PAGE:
Context expanded to south east Asia leading to

Context

1.   Introduction

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2.   The palm oil Business

3.   Pollution- CO2 emissions and smog

4.   Wildlife and Tribal villages

5.    Uses for the oil

6.   Alternatives

7.   Conclusion

 

1.     
Palm
oil originated from west Africa and was gown in the wild as a food crop for as far
back as 5000 years. As the industrial revolution hit Brittan and other
surrounding European countries there became more of a demand for industrial
lubricants which lead to the introduction of the palm tree in the 1870s. This meant
that the small industry of palm oil located in west Africa had to spread
plantations around the world to supply the high demand for Europe. The trade
expanded to south east Asia leading to the first commercial planting in Selegor
1917. The trade was successful. The Palm oil business reduced the dependence on
the leading Rubber industry in Malaysia. Therefor government saw an opportunity
to reduce the number of unemployed and decided to introduce land settlement
schemes for planting palm oil; in an attempt to eradicate poverty for landless
farmers and smallholders. To account for the demand in quantity of output that
the palm oil plantations were producing, rapid deforestation started to take
its toll on Malaysia and Indonesia. (http://theoilpalm.org/about/#History_and_Origin
15/01/2018)

This sparks
a debate. How has the movement of the Palm oil industry helped Malaysia and Indonesia,
and is it sustainable? Meaning that It can have the ability to continue over a
period of time by causing little or no damage to the environment, by thinking
ahead to the future (https://dictionary.cambridge.org/dictionary/english/sustainable).  For my EPQ I will be answering the question
‘Is the continued use of palm oil sustainable in Malaysia and Indonesia?’ For
my Essay I would like to analyse this question in a number of different
sections. Referring to the positives and negatives of this movement of palm oil
in terms of sustainability.

 Firstly, I will look at statistics and graphs
of well-known palm oil plantations to see if their output is positively impacting
the Malaysian and Indonesian economy for the future. Furthermore, I will look
at employment rates a pay to see whether it is fair for the workers. Next, I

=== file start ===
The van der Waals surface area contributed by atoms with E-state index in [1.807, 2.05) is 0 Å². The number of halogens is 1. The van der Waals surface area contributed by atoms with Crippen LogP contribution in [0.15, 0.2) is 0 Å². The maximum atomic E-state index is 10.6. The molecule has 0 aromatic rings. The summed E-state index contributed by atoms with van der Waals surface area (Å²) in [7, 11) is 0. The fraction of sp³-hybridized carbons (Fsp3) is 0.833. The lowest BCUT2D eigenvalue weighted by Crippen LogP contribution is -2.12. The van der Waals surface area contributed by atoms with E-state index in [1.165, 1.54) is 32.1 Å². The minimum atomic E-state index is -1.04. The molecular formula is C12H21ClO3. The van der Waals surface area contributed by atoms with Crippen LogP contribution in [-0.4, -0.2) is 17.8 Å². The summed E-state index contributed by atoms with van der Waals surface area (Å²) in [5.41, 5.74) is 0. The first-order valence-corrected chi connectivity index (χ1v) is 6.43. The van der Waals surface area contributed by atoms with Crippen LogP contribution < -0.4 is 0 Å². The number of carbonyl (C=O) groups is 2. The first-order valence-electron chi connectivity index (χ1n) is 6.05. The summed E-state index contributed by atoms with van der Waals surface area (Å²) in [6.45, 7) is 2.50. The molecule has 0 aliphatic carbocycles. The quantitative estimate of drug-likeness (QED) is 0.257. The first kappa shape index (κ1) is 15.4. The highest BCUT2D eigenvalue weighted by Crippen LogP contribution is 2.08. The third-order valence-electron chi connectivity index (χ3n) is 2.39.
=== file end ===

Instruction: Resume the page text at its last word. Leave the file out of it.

will investigate the effects on the air condition (how much CO2 this industry
has realised) and smog due to the burning of trees from the planation. I will
also include primary research. After that I want to look at the effects on
wildlife and what has happened to specifically the orangutans by looking at a
number of sanctuary’s. Alongside that I will research what has happened to the tribal
villages and the members. The next section will be on the uses of the palm oil,
how necessary it Is for our day to day lives and how heathy it is. After that I
will compare palm oil with other alternatives and look and the advantages and disadvantages
of the alternatives regarding sustainability. Finally, I will finish off my EPQ
essay with a conclusion to evaluate all of my findings and answer my EPQ
question based on my findings and opinion.

2.      .

3.      One of the biggest concerns when it
comes to palm oil is the consideration of global warming, one of the side
effects of burning down a mass of trees, is the quantity of CO2 that is emitted
into the atmosphere. This has become more aware to us shown by the rise in temperatures
around the world. Which is leading to melting of polar ice caps, (shown in
figure 1 and 2 bellow)

 

 

 

 

 

 

 

 

 

 

 

 

 

 

It is said that Palm cultivation is responsible for 2-9% of CO2 emissions
(between 2000 and 2010). This is a result of the Indonesian and Malaysian forests
storing even more carbon per hectare than the Brazilian Amazon thanks to their
carbon-rich soil.   In Malaysia, the
carbon stock of tropical forests can range up to 99 million kilograms of carbon
per square mile. Which is equivalent to the emissions from driving an average
car from New York to San Francisco and back 76 times.  These emissions are released during the
burning of the forests just before planting a new yield. (http://www.ucsusa.org/global-warming/stop-deforestation/drivers-of-deforestation-2016-palm-oil#.Wffr02i0M2w
15/01/2018). These figures
are absolutely staggering. Furthermore, we have not considered the food miles
on the palm oil which additionally transfers CO2 when transporting to different